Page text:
However, while Jenkins is trying to crackdown on dealing and put an end to open-air drug sites, Governor Newsom could authorize legislation that creates more sites.

Senate Bill 57 was passed Tuesday by the state senate and is now with Newsom’s office where, if signed, it will be passed into law.

The bill would allow addicts to go take their drugs with needles and other paraphernalia that is paid for by the taxpayer. 

It does not indicate how many sites are planned for each city, or how many people would be employed. 

But it stipulates they all would have to provide clean needles, be trained in CPR and have access to overdose-reversing drugs. 

They would also have to ‘make public a good neighbor policy that facilitates communication from and to local businesses and residences.’

The bill passed yesterday with 21 Democratic votes over 10 Republican rejections and eight no votes recorded. Newsom has not yet indicated which way he is leaning.

Drug addicts injecting at the Tenderloin Linkage Center in San Francisco, a city-run site that is due to close this year after failing to make a dent in the drugs epidemic in the city

Drug addicts injecting at the Tenderloin Linkage Center in San Francisco, a city-run site that is due to close this year after failing to make a dent in the drugs epidemic in the city 

The Tenderloin Linkage Center in San Francisco was billed as an avant-garde approach to tackling the city's drug epidemic but only one out of 1,000 addicts actually sought treatment there

The Tenderloin Linkage Center in San Francisco was billed as an avant-garde approach to tackling the city’s drug epidemic but only one out of 1,000 addicts actually sought treatment there

The bill would create state-funded and supervised drug taking sites in three major cities; L.A., Oakland and San Francisco, which all have severe drug problems

The bill would create state-funded and supervised drug taking sites in three major cities; L.A., Oakland and San Francisco, which all have severe drug problems

The California Senate Republican Caucus had pleaded with Newsom’s office to veto the legislation.

‘Allowing people to get higher than a kite on heroin and other dangerous drugs, then turning them loose afterwards onto the streets is just crazy,’ said Senate Republican Caucus Chair Brian Jones in a statement afterwards.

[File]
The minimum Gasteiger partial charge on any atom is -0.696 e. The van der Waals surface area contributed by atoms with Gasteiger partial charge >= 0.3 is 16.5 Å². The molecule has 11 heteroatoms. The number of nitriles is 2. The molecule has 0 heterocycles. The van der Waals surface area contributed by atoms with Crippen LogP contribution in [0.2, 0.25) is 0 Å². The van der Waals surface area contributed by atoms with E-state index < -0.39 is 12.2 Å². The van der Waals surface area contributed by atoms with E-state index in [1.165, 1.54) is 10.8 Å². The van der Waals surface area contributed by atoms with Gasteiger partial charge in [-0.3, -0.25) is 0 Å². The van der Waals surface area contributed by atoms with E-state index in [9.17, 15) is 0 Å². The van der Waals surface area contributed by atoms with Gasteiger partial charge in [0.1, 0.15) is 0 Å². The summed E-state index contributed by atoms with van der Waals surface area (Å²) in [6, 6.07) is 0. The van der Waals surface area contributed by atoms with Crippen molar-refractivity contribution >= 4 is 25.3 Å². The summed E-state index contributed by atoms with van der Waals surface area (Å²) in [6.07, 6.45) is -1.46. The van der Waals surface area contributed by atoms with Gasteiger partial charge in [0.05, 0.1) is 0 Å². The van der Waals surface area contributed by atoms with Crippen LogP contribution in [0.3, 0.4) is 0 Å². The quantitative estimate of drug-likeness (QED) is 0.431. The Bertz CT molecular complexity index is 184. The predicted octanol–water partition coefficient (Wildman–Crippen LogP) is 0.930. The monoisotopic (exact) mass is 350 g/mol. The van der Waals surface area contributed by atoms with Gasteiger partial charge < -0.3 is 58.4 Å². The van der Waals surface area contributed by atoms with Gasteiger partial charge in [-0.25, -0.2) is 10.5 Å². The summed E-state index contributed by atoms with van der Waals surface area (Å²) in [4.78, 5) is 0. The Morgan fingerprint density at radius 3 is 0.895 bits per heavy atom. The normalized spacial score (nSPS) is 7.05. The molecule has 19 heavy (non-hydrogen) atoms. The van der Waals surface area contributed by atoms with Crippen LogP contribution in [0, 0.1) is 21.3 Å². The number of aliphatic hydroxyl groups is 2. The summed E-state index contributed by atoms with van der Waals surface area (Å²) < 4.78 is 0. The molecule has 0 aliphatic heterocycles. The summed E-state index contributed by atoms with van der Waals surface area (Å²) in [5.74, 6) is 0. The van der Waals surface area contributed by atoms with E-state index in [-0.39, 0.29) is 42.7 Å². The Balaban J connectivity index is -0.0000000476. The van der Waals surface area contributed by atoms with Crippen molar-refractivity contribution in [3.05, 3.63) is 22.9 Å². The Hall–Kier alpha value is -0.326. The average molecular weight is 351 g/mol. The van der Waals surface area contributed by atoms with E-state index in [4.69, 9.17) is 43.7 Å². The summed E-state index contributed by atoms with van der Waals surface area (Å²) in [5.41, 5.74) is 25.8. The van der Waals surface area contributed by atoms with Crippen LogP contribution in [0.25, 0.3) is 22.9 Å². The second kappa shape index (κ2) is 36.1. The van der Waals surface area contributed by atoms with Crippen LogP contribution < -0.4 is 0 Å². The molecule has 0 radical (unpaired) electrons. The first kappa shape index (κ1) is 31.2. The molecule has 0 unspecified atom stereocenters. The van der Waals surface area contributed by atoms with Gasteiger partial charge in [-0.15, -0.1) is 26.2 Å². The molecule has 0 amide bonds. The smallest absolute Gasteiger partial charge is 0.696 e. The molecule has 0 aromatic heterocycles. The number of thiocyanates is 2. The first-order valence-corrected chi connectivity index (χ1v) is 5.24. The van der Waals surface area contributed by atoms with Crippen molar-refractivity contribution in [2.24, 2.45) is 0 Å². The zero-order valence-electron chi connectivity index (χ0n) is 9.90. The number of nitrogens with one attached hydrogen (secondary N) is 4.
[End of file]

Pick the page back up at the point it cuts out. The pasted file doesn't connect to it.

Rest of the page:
Fueling the drug epidemic with drug dens and needle supplies is like pouring gasoline on a forest fire. It merely worsens the problem
California Senate Republican Caucus  

Newsom’s office would not be drawn on whether or not he intends to side with his fellow Democrats. 

‘Legislation before the Governor will be evaluated on its merits,’ a spokesman told The San Francisco Chronicle. 

A similar effort in San Francisco was launched by city officials last year but has already been axed due to the disastrous result. 

The Tenderloin Linkage Center in San Francisco was billed as an avant-garde approach to tackling the city’s drug epidemic but only one out of 1,000 addicts actually sought treatment there. 

The center cost a whopping $19million in city taxpayers money.  

DailyMail.com observed lines of drug addicts outside the facility injecting into their legs in broad daylight. 

The city recently announced that it would not be renewing the $75,000-a-month lease for the site location. 

The bill was proposed by State Senator Scott Wiener, who says they are a 'proven' way to reduce overdose deaths

The bill was proposed by State Senator Scott Wiener, who says they are a 'proven' way to reduce overdose deaths

The bill was proposed by State Senator Scott Wiener, who says they are a ‘proven’ way to reduce overdose deaths.

In their letter to Newsom’s office, the California Senate Republican Caucus pleaded: ‘It is not humane, or compassionate, to allow individuals to live, shoot up, or die on the streets without providing them the assistance and help they need to recover and live fulfilling lives. 

‘Fueling the drug epidemic with drug dens and needle supplies is like pouring gasoline on a forest fire. It merely worsens the problem. For all these reasons, we respectfully request your veto.’ 

State Senator Scott Wilk said: ‘Instead of focusing on a strategy to help people get their lives back, get off drugs and into treatment, CA Dems focus on giving people free needles and a safe place to shoot up.’ 

The bill was proposed by State Senator Scott Wiener, who says they are a ‘proven’ way to reduce overdose deaths. 

But San Francisco’s site drew in only a tiny number of the thousands who need help. 

In 2018, Governor Jerry Brown vetoed a similar bill on the grounds that it not only fueled the crisis, but that it opened up workers at the centers to federal criminal charges, despite protecting them from state prosecution.

Source

Related posts